Any hospice better than none at end of life

Published on November 6, 2012 at 5:15 PM · No Comments

By Sarah Guy, medwireNews Reporter

Nursing home (NH) residents with advanced dementia who receive any hospice care during the last 90 days of life receive fewer aggressive treatments and are less likely to die in hospital than their counterparts who do not receive such care, show US study results.

Medicare policy states that patients in this population cannot receive skilled nursing facility (SNF) care and hospice care for the same terminal condition, note the researchers.

However, the current results "lend plausible support to the notion that dual access to Medicare SNF and hospice care may reduce rates of end-of-life hospitalizations," remarks the team in the Journal of the American Geriatrics Society.

Susan Miller (Brown University, Providence, Rhode Island) and colleagues reviewed data on 4344 NH patients with advanced dementia who died during 2005 to 2006 and had received Medicare SNF care in the 3 months before death.

Of these patients, 1086 also received hospice care after (65%) or alongside (35%) SNF care, either for a separate condition or paid for out-of-pocket.

Patients who received any hospice care after SNF care received significantly fewer medications and therapies, and had intravenous fluids, feeding tubes, and/or intramuscular medication injections significantly less frequently than their peers who did not receive hospice care, report Miller et al.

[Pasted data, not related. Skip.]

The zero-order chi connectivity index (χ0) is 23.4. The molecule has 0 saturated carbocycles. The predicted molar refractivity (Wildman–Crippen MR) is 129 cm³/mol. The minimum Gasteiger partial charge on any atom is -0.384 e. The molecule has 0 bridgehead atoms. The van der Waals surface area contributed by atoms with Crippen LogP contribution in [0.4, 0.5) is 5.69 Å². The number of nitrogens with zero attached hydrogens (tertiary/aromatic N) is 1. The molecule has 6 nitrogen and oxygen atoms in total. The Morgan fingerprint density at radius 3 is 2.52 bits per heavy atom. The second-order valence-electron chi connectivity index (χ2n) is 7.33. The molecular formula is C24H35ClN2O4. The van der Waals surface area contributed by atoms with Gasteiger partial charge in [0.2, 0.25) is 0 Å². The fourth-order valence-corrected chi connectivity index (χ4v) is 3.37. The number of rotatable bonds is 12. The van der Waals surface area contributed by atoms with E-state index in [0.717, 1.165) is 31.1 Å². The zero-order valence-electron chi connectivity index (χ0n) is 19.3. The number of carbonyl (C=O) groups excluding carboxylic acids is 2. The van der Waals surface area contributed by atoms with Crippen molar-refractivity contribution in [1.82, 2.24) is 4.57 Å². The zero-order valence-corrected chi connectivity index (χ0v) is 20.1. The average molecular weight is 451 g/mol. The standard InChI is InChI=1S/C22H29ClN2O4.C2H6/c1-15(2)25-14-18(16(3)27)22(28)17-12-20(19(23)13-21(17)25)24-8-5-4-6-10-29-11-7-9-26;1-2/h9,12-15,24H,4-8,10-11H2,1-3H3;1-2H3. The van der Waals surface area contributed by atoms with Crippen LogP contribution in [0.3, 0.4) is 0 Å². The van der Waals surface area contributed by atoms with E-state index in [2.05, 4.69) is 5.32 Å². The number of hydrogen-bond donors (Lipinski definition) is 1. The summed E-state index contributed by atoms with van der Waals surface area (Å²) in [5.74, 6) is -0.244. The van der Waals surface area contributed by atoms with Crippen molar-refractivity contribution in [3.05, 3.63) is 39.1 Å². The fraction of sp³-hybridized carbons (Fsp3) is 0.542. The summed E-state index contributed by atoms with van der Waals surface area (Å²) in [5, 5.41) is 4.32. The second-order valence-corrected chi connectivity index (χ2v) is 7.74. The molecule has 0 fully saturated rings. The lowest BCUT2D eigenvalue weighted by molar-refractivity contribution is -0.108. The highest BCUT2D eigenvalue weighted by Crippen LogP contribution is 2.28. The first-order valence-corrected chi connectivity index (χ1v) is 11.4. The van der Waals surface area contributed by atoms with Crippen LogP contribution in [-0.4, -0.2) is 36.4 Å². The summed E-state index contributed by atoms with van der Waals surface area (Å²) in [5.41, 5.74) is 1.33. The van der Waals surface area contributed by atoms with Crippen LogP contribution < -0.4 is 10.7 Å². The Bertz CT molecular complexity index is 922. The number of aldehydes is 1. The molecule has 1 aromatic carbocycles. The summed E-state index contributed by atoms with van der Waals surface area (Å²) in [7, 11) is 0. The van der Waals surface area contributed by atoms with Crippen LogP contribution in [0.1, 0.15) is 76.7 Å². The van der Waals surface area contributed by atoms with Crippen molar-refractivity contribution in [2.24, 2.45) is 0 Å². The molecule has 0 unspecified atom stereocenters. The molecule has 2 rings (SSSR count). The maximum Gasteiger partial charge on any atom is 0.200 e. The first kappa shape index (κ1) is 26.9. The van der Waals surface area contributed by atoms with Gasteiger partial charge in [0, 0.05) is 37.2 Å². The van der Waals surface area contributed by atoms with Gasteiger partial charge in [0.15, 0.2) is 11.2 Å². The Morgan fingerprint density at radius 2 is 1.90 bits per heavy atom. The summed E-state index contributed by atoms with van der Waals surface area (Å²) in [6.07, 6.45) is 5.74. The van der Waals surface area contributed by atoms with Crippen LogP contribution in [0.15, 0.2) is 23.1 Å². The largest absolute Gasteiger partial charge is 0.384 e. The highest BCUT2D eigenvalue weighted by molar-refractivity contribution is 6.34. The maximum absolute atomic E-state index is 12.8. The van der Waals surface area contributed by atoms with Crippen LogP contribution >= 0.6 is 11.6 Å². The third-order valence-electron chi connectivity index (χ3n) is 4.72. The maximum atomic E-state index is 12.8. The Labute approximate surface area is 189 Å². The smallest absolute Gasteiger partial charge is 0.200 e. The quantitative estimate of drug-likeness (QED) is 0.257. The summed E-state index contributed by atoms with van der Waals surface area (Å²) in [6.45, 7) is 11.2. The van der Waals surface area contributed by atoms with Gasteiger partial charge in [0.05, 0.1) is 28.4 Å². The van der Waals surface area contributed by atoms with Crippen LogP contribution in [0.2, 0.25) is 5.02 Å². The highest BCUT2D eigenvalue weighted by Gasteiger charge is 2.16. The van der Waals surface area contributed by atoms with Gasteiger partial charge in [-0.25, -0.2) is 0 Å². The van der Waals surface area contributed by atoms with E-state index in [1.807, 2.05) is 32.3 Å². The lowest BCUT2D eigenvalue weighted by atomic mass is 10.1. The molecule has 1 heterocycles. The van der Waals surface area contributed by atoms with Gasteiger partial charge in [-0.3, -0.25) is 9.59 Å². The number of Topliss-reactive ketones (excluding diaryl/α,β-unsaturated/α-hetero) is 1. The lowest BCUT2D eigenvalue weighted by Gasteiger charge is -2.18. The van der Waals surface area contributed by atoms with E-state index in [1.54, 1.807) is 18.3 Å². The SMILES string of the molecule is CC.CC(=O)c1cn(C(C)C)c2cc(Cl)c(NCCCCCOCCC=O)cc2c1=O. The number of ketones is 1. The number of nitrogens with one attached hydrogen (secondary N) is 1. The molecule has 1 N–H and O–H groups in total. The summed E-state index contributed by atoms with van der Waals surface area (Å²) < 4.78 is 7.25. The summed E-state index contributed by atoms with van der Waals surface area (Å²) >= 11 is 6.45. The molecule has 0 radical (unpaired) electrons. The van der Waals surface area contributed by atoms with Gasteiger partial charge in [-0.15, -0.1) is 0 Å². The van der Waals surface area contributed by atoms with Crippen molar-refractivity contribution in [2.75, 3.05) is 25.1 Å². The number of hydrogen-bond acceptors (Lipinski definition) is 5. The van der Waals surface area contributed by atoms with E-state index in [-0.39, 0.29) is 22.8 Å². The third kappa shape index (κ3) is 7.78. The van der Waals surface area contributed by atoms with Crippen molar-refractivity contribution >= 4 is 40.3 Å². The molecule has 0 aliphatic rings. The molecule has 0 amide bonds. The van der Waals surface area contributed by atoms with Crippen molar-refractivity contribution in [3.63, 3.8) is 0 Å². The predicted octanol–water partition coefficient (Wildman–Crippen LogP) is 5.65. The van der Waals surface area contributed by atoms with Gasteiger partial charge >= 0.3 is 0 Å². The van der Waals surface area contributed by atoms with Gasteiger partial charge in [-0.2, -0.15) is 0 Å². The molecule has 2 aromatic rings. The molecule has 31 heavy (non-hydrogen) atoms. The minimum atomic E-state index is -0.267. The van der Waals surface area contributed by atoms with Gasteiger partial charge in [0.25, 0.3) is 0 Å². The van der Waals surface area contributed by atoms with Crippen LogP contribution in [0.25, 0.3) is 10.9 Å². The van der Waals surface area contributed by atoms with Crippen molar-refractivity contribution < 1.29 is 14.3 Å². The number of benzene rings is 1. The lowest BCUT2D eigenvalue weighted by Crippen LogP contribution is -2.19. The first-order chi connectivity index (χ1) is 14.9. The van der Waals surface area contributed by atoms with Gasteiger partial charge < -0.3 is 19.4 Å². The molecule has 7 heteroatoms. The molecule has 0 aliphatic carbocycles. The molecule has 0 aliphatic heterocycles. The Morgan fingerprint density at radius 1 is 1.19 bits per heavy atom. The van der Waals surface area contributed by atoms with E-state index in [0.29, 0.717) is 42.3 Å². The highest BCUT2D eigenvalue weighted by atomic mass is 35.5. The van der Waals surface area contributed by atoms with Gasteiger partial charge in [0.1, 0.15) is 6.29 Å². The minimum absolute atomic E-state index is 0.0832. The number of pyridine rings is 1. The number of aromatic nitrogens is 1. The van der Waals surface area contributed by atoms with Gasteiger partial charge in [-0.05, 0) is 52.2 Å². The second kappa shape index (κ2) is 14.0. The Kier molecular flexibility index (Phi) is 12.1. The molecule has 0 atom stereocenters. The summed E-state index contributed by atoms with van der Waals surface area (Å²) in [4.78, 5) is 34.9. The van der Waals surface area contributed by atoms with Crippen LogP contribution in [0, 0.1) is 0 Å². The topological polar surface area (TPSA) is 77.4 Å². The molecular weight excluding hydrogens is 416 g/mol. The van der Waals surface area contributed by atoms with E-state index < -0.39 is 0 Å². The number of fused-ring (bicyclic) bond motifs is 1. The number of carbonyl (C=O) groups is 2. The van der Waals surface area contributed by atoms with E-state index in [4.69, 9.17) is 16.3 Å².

Furthermore, rates of hospital death were significantly lower among patients who received any hospice care compared with those who did not, at 2.4% and 0.4% among those who received it alongside or after SNF care, respectively, versus 21.3%.

Indeed, the likelihood of dying in a hospital was a significant 98% and 87% lower among those who received hospice care after or alongside SNF, respectively, compared with those who received no hospice care.

Puzzlingly, the researchers note that patients with concurrent hospice and SNF care were 65% more likely to have had persistent pain than their counterparts without hospice care. However, "it is likely that the outcome measure lacked the sensitivity to adequately capture changes that may occur with hospice enrollment," they remark.

"Through the Affordable Care Act's required Medicare Hospice Concurrent Care demonstration project (which will allow concurrent hospice and other Medicare Part A care), the benefits and costs of concurrent Medicare SNF and hospice care will be studied," the team concludes.

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